Broad-ribbed Carditid: Family Carditidae

Broad-ribbed Carditid
Cardites floridanus (Conrad, 1838)

The Broad-ribbed Carditid is a common shell on S. Hutchinson Island beaches. On an average shelling day you will find several of them. They have a variety of color but most have red lines on off-white or gray.


Two (enlarged) Broad-Ribbed Carditid from S. Hutchinson Island (February, 2021)

Harry Lee: This species doesn't occur much further North on the FL east coast, but it is found on the shores of virtual all of the Gulf of Mexico.


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Family Carditidae
Cardites floridanus
(Conrad, 1838)
Broad-ribbed Carditid

Shell size to 40 mm; shell thick, solid, heavy, ovate. Sculpture of about 15-20 thick radial ribs crossed by concentric lines, which gives scaly appearance to ribs. Umbos close together. Lunule small. Color yellowish-white with blotches of reddish purple to brown. Interior white. Attaches by byssus to hard substrates. Common on mud flats. The yellow-tinged white shell, is infrequently found in the barrier islands of Collier County. This shell was collected by Amy Tripp on Kice Island. The composite image to the right shows a juvenile specimen measuring about 9 mm.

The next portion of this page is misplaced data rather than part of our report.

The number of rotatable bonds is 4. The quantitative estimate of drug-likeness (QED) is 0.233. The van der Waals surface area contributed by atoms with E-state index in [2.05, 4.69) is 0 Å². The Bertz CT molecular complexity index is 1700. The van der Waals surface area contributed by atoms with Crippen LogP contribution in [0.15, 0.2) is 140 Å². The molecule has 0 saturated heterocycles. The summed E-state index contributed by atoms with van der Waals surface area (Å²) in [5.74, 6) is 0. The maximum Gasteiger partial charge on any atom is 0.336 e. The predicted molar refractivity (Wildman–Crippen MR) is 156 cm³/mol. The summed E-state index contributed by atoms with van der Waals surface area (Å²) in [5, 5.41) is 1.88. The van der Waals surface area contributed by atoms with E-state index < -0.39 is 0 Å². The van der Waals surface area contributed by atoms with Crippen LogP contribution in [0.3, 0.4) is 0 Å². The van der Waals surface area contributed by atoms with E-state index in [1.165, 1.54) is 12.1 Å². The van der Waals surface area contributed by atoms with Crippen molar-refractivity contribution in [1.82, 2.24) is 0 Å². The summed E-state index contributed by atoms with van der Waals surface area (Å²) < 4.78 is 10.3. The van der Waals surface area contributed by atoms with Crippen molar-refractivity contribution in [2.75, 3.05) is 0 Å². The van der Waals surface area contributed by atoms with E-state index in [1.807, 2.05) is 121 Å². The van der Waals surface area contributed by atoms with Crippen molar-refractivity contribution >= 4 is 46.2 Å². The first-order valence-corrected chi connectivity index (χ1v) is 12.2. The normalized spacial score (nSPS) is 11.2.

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The Broad-ribbed Carditid
José H. Leal     May 19, 2017

The Broad-ribbed Carditid, Cardites floridanus (Conrad, 1838), is a common species on our shores. Its shell may reach about 1.5 inches in size, is very thick and relatively heavy for its size. With its sculpture of thick radial ribs, it vaguely resembles and might be confused with local species of Ark Clams. These latter, however, have a shell hinge consisting of many, small teeth that are similar in size; the Carditid, on the other hand, has a hinge with just a few teeth, all different from each other. The shell color is usually whitish with brown markings; an unusual form with yellowish color is sometimes found.


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